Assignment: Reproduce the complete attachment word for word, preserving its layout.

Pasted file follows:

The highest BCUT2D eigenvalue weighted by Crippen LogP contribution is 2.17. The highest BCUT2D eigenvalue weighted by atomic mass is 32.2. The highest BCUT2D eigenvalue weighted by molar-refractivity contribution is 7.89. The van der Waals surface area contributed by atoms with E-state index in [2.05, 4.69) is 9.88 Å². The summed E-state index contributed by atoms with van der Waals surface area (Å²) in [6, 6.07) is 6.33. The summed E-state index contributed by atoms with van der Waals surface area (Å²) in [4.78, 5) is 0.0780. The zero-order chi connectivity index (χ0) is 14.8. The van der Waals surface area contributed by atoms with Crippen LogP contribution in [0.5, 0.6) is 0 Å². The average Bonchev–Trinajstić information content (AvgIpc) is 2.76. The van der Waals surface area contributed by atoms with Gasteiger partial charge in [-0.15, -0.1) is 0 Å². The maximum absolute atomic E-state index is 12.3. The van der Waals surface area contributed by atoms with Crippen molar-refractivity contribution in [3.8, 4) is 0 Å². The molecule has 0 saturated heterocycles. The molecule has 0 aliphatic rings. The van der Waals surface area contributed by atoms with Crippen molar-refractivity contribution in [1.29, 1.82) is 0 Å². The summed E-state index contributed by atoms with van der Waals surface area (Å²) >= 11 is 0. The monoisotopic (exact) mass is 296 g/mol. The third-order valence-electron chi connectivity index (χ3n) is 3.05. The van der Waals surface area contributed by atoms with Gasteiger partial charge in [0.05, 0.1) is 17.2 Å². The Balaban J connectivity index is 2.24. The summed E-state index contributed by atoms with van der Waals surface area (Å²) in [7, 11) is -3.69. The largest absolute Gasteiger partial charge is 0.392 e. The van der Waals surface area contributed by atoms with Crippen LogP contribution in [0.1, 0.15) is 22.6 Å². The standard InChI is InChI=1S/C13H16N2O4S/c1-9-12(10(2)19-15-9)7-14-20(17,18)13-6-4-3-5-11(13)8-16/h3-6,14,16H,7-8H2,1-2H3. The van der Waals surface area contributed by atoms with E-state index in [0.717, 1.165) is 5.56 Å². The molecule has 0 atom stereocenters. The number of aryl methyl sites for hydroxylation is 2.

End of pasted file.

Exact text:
The highest BCUT2D eigenvalue weighted by Crippen LogP contribution is 2.17. The highest BCUT2D eigenvalue weighted by atomic mass is 32.2. The highest BCUT2D eigenvalue weighted by molar-refractivity contribution is 7.89. The van der Waals surface area contributed by atoms with E-state index in [2.05, 4.69) is 9.88 Å². The summed E-state index contributed by atoms with van der Waals surface area (Å²) in [6, 6.07) is 6.33. The summed E-state index contributed by atoms with van der Waals surface area (Å²) in [4.78, 5) is 0.0780. The zero-order chi connectivity index (χ0) is 14.8. The van der Waals surface area contributed by atoms with Crippen LogP contribution in [0.5, 0.6) is 0 Å². The average Bonchev–Trinajstić information content (AvgIpc) is 2.76. The van der Waals surface area contributed by atoms with Gasteiger partial charge in [-0.15, -0.1) is 0 Å². The maximum absolute atomic E-state index is 12.3. The van der Waals surface area contributed by atoms with Crippen molar-refractivity contribution in [3.8, 4) is 0 Å². The molecule has 0 saturated heterocycles. The molecule has 0 aliphatic rings. The van der Waals surface area contributed by atoms with Crippen molar-refractivity contribution in [1.29, 1.82) is 0 Å². The summed E-state index contributed by atoms with van der Waals surface area (Å²) >= 11 is 0. The monoisotopic (exact) mass is 296 g/mol. The third-order valence-electron chi connectivity index (χ3n) is 3.05. The van der Waals surface area contributed by atoms with Gasteiger partial charge in [0.05, 0.1) is 17.2 Å². The Balaban J connectivity index is 2.24. The summed E-state index contributed by atoms with van der Waals surface area (Å²) in [7, 11) is -3.69. The largest absolute Gasteiger partial charge is 0.392 e. The van der Waals surface area contributed by atoms with Crippen LogP contribution in [0.1, 0.15) is 22.6 Å². The standard InChI is InChI=1S/C13H16N2O4S/c1-9-12(10(2)19-15-9)7-14-20(17,18)13-6-4-3-5-11(13)8-16/h3-6,14,16H,7-8H2,1-2H3. The van der Waals surface area contributed by atoms with E-state index in [0.717, 1.165) is 5.56 Å². The molecule has 0 atom stereocenters. The number of aryl methyl sites for hydroxylation is 2.